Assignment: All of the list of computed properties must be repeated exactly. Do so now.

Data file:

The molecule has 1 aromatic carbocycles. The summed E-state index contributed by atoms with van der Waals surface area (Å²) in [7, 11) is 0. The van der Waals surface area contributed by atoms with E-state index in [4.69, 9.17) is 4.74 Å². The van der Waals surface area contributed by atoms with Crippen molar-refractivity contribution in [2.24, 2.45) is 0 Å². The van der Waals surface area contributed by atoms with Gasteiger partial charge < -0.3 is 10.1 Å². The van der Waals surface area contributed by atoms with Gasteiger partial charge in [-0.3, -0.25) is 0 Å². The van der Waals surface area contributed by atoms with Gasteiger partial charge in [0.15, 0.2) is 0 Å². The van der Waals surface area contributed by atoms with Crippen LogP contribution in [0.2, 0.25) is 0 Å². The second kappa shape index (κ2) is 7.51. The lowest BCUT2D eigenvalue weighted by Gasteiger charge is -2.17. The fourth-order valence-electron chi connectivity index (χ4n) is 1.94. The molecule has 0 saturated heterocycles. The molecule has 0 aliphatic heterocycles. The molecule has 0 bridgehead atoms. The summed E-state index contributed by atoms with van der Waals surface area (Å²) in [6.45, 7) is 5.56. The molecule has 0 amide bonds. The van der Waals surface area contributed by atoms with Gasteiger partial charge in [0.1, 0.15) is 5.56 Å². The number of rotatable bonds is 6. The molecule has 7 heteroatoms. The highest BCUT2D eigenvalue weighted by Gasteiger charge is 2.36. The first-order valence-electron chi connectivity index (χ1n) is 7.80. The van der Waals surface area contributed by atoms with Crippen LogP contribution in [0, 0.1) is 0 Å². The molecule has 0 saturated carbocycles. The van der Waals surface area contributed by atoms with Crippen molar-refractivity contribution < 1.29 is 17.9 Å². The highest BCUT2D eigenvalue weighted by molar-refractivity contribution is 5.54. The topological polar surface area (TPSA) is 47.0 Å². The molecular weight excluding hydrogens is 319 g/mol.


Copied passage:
The molecule has 1 aromatic carbocycles. The summed E-state index contributed by atoms with van der Waals surface area (Å²) in [7, 11) is 0. The van der Waals surface area contributed by atoms with E-state index in [4.69, 9.17) is 4.74 Å². The van der Waals surface area contributed by atoms with Crippen molar-refractivity contribution in [2.24, 2.45) is 0 Å². The van der Waals surface area contributed by atoms with Gasteiger partial charge < -0.3 is 10.1 Å². The van der Waals surface area contributed by atoms with Gasteiger partial charge in [-0.3, -0.25) is 0 Å². The van der Waals surface area contributed by atoms with Gasteiger partial charge in [0.15, 0.2) is 0 Å². The van der Waals surface area contributed by atoms with Crippen LogP contribution in [0.2, 0.25) is 0 Å². The second kappa shape index (κ2) is 7.51. The lowest BCUT2D eigenvalue weighted by Gasteiger charge is -2.17. The fourth-order valence-electron chi connectivity index (χ4n) is 1.94. The molecule has 0 saturated heterocycles. The molecule has 0 aliphatic heterocycles. The molecule has 0 bridgehead atoms. The summed E-state index contributed by atoms with van der Waals surface area (Å²) in [6.45, 7) is 5.56. The molecule has 0 amide bonds. The van der Waals surface area contributed by atoms with Gasteiger partial charge in [0.1, 0.15) is 5.56 Å². The number of rotatable bonds is 6. The molecule has 7 heteroatoms. The highest BCUT2D eigenvalue weighted by Gasteiger charge is 2.36. The first-order valence-electron chi connectivity index (χ1n) is 7.80. The van der Waals surface area contributed by atoms with Crippen LogP contribution in [0, 0.1) is 0 Å². The molecule has 0 saturated carbocycles. The van der Waals surface area contributed by atoms with Crippen molar-refractivity contribution < 1.29 is 17.9 Å². The highest BCUT2D eigenvalue weighted by molar-refractivity contribution is 5.54. The topological polar surface area (TPSA) is 47.0 Å². The molecular weight excluding hydrogens is 319 g/mol.